WASHINGTON – Organizations representing US beef producers are calling on Agriculture Secretary Tom Vilsack to suspend imports of fresh beef from Brazil over concerns that the country’s animal health agencies aren’t reporting outbreaks of animal diseases in a timely fashion to the World Organization for Animal Health (OIE).
In June of 2021, Brazil had two cases of atypical bovine spongiform encephalopathy (BSE). But relevant authorities didn’t report the cases to the OIE until September. In a letter to Vilsack, the National Cattlemen’s Beef Association (NCBA) asked Vilsack to indefinitely suspend imports of fresh beef from Brazil so that the US Department of Agriculture can conduct a thorough review and a risk assessment of Brazil’s Ministry of Agriculture, Livestock, and Food Supply (MAPA), and its veterinary diagnostic laboratory system.
“While atypical BSE cases are rare and are excluded from OIE’s scope of BSE categorization, most countries immediately report atypical BSE cases as a matter of transparency and as a commitment to objective, science-based standards,” NCBA said in its letter. “In fact, the OIE clearly states that “Members must report the occurrence of animal diseases listed by the OIE, the emergence of new diseases and significant epidemiologic events within 24 hours of the event.” Unfortunately, the OIE was not notified of Brazil’s two BSE cases until September 3, 2021 — several weeks after both cases were identified."
R-CALF USA also sent a letter to Vilsack urging more expansive action calling for an immediate suspension of imports of all beef products, both fresh and pre-cooked.
“This expanded request is based on our knowledge that the BSE prion is not inactivated by conventional beef-related heat processes,” R-CALF said. “Therefore, and because our request is chiefly driven by Brazil’s repeated failures to timely report BSE outbreaks, all imports of all beef potentially subject to BSE contamination must be suspended.”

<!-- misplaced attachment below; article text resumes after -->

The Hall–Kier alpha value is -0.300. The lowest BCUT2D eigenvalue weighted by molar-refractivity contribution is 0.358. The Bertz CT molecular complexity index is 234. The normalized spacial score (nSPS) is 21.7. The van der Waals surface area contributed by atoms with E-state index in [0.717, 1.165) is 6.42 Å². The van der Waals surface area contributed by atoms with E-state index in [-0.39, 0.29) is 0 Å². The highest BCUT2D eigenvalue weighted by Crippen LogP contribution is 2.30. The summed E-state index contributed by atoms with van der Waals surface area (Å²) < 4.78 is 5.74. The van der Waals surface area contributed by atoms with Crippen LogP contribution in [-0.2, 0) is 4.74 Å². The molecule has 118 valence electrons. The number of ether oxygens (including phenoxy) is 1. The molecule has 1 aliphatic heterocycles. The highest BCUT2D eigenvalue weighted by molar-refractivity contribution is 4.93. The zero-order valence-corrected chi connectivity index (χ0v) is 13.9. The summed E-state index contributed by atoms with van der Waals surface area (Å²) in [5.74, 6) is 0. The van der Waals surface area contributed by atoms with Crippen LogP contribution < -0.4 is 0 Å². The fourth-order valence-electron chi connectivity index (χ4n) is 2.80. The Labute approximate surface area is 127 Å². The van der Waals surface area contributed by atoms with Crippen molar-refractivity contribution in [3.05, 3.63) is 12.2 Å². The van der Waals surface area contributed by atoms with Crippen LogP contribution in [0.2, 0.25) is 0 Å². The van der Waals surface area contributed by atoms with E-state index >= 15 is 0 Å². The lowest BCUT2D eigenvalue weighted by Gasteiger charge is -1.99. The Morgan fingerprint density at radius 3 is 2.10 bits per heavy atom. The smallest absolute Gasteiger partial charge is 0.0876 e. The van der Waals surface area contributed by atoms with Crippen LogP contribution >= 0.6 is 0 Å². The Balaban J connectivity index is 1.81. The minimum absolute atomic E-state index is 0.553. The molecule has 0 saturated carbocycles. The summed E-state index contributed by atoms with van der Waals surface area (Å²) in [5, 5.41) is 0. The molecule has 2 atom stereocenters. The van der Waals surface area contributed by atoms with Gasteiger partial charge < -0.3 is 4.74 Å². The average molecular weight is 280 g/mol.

NCBA noted that other countries with confirmed BSE cases notified the OIE within hours or days of confirmation. But Brazil has a history of delayed reporting of BSE cases which calls into question its commitment to reporting other significant diseases such as African swine fever, avian influenza, or foot-and-mouth disease, according to the NCBA.
“It’s time to keep Brazilian fresh beef out of this country until USDA can confirm that Brazil meets the same consumer and food safety standards that we apply to all our trade partners," said Ethan Lane, NCBA vice president of Government Affairs. “NCBA has long expressed concerns about Brazil's history of failing to report atypical BSE cases in a timely manner, a pattern that stretches back as far as 2012. Their poor track record and lack of transparency raises serious doubts about Brazil's ability to produce cattle and beef at an equivalent level of safety as American producers. If they cannot meet that bar, their product has no place here.”